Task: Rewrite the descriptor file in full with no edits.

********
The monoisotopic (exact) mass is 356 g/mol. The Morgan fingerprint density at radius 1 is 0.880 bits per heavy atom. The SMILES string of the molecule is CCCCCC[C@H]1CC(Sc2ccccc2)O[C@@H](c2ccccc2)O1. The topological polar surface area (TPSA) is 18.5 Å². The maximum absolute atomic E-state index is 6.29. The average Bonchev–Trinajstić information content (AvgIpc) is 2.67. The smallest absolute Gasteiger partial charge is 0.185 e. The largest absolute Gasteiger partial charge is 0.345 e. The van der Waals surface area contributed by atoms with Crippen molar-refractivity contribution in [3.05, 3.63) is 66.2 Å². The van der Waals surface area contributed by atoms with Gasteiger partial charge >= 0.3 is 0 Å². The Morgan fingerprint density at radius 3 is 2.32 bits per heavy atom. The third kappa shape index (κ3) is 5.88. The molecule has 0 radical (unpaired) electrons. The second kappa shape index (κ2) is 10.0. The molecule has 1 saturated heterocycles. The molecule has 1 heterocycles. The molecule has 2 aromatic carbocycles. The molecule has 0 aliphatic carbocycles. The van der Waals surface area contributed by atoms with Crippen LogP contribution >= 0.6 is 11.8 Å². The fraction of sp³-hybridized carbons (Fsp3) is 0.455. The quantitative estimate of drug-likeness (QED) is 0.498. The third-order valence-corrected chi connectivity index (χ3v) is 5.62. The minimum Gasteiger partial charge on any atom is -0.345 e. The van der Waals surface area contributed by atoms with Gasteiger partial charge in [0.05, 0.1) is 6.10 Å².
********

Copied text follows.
The monoisotopic (exact) mass is 356 g/mol. The Morgan fingerprint density at radius 1 is 0.880 bits per heavy atom. The SMILES string of the molecule is CCCCCC[C@H]1CC(Sc2ccccc2)O[C@@H](c2ccccc2)O1. The topological polar surface area (TPSA) is 18.5 Å². The maximum absolute atomic E-state index is 6.29. The average Bonchev–Trinajstić information content (AvgIpc) is 2.67. The smallest absolute Gasteiger partial charge is 0.185 e. The largest absolute Gasteiger partial charge is 0.345 e. The van der Waals surface area contributed by atoms with Crippen molar-refractivity contribution in [3.05, 3.63) is 66.2 Å². The van der Waals surface area contributed by atoms with Gasteiger partial charge >= 0.3 is 0 Å². The Morgan fingerprint density at radius 3 is 2.32 bits per heavy atom. The third kappa shape index (κ3) is 5.88. The molecule has 0 radical (unpaired) electrons. The second kappa shape index (κ2) is 10.0. The molecule has 1 saturated heterocycles. The molecule has 1 heterocycles. The molecule has 2 aromatic carbocycles. The molecule has 0 aliphatic carbocycles. The van der Waals surface area contributed by atoms with Crippen LogP contribution >= 0.6 is 11.8 Å². The fraction of sp³-hybridized carbons (Fsp3) is 0.455. The quantitative estimate of drug-likeness (QED) is 0.498. The third-order valence-corrected chi connectivity index (χ3v) is 5.62. The minimum Gasteiger partial charge on any atom is -0.345 e. The van der Waals surface area contributed by atoms with Gasteiger partial charge in [0.05, 0.1) is 6.10 Å².